It's easy when you know how.
The Rubik's Cube can seem almost impossible when you first start playing with it. Getting the first few pieces into place is easy enough but soon you find you can't do anything without stuffing up other areas. When you know the steps, and are armed with the right algorithms it is actually quite easy. On the following pages you'll learn a simple and easy to apply set of algorithms (pre organised steps) which will solve the cube. (The Rubik's Cube is a product created by Rubik's Brand Ltd. This is merely a tutorial on how to solve it and is in no way affiliated with the company.)
This Cube tutorial is divided into 5 sections. The rest of this page introduces you to cube notation and getting to know your cube. The rest of the pages work towards solving the cube.
Keep reading below to get started or skip to one of the following sections.
Each Step of the tutotial lists the algorithms and has detailed explanations. If you don't want to read the explanations, you are perfectly fine skipping them.
Everyone picks up the Rubik's Cube differently. Some people will figure out manipulating the pieces fairly quickly. Others will take a little longer. With practice manipulating the pieces it will get easier and you will start to appreciate how certain moves result in certain outcomes. What at first seems like just blindly following algorithms will start to make sense and you'll start modifying the algorithms to create shortcuts.
Before we begin working on solving the cube it can be beneficial to get a feel for how the cube behaves. A good starting exercise is to work on solving just a single face of the cube. Don't worry if the squares adjoining that face don't line up correctly, just work on solving a single face. You should be able to do this intuitively (that is without using predefined algorithms). Doing this helps to build an understanding of how the pieces move around and how pieces can be put into place without affecting others. You should practice holding the cube in two hands whilst doing this and manipulating the cube with both hands. For extra challenge, see if you can solve the cube face one handed.
Corner pieces - There are 8 corner pieces. They have 3 panels and can each be in any of 3 orientations in each position. | |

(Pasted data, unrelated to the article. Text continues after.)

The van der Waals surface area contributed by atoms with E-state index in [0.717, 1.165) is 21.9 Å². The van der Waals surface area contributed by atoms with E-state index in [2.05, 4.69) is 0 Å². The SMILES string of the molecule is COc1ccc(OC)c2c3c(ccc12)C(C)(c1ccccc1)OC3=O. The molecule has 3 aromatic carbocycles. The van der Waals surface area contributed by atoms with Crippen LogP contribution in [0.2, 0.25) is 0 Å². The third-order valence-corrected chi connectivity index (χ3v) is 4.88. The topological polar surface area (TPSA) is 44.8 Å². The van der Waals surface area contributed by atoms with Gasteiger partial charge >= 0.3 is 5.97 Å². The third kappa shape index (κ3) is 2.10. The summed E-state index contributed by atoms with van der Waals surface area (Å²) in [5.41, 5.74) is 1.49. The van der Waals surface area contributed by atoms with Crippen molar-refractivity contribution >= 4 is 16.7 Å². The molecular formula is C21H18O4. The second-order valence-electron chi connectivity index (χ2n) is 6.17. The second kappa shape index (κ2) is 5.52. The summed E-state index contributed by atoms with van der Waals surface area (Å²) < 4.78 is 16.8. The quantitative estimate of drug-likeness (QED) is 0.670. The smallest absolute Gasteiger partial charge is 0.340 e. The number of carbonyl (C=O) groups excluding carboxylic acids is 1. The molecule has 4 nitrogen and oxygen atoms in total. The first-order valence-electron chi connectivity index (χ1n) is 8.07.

Edge pieces - There are 12 edge pieces. They have 2 panels and can each be in any of 2 orientations. | |
Center pieces - There are 6 center pieces. They each have only one panel so can be in a single orientation. These pieces also identify the six faces of the cube. eg. the face with the blue center piece is the blue face. |
All up this makes for 26 pieces making up the cube with a total of 54 panels on those pieces. This leads to a staggering 43, 252, 003, 274, 489, 856, 000 possible combinations. Despite this large number, a group or researchers with a heap of spare computing time actually worked out the optimal solve for each of these combinations working out that the maximum required number of moves (see below) to solve any cube is 20 moves. Virtually all of these combinations required a different algorithm in order to sovle optimally and we are not going to propose you try to remember that many combinations and corresponding algorithms.
Instead we are going to introduce you to the beginner algorithms. They do involve more than 20 moves but they are guaranteed to solve any combination. This is the power of well thought out algorithms, they can be very flexible in what they can solve. This is also why this Rubiks cube tutorial is on a website with IT tutorials. Learning to solve the Rubiks cube is a great way to explore how we can effectively set up processes in order to take a wide range of possible inputs and reliably transform them into given outputs.
Solving the cube involves following a set of algorithms. To illustrate the algorithms we will use cube notation as listed below. (There are several variations on cube notation but once you know one, adjusting to others is fairly easy.)
Each of these moves is a 90 degree turn of the relevant pieces. Each move also has a corresponding opposite move which is denoted with an apostrophe ( ' ).
Don't worry about trying to remember all of these. The images as well as a simulation will be used along with the notation when explaining the algorithms.
Often seeing the moves makes it easier to understand them so here is a cube where you can see each of the moves in action.
Now you're ready. You can dive into Step 1 - Solving the white cross, or keep reading below if you're interested.
It's not uncommon to feel a bit overwhelmed when first starting out with learning to solve the Rubik's Cube. With time and practice this will quickly subside. Here are some tips and advice to help you on your journey to cube mastery.
To begin with, you'll take quite a bit of time to solve the Rubik's cube. With practice it is possible to get this down well under a minute. Here are a few tips to help with this:
The standard Rubik's Cube can easily become quite stiff and difficult to turn the pieces. This can disrupt your flow and make working through the algorithms need a lot more concentration. There are many Cube's by other brands on the market many of which are marketed as Speed Cubes. The Rubiks brand sells one of these also. These often have pieces with rounded edges which make for much smoother piece turning. You can get a good speed cube for very cheap also. My advice is to get one of these for a much better experience. I won't list any specific websites to buy them from. Do a Google Search and you will find many retailers selling them.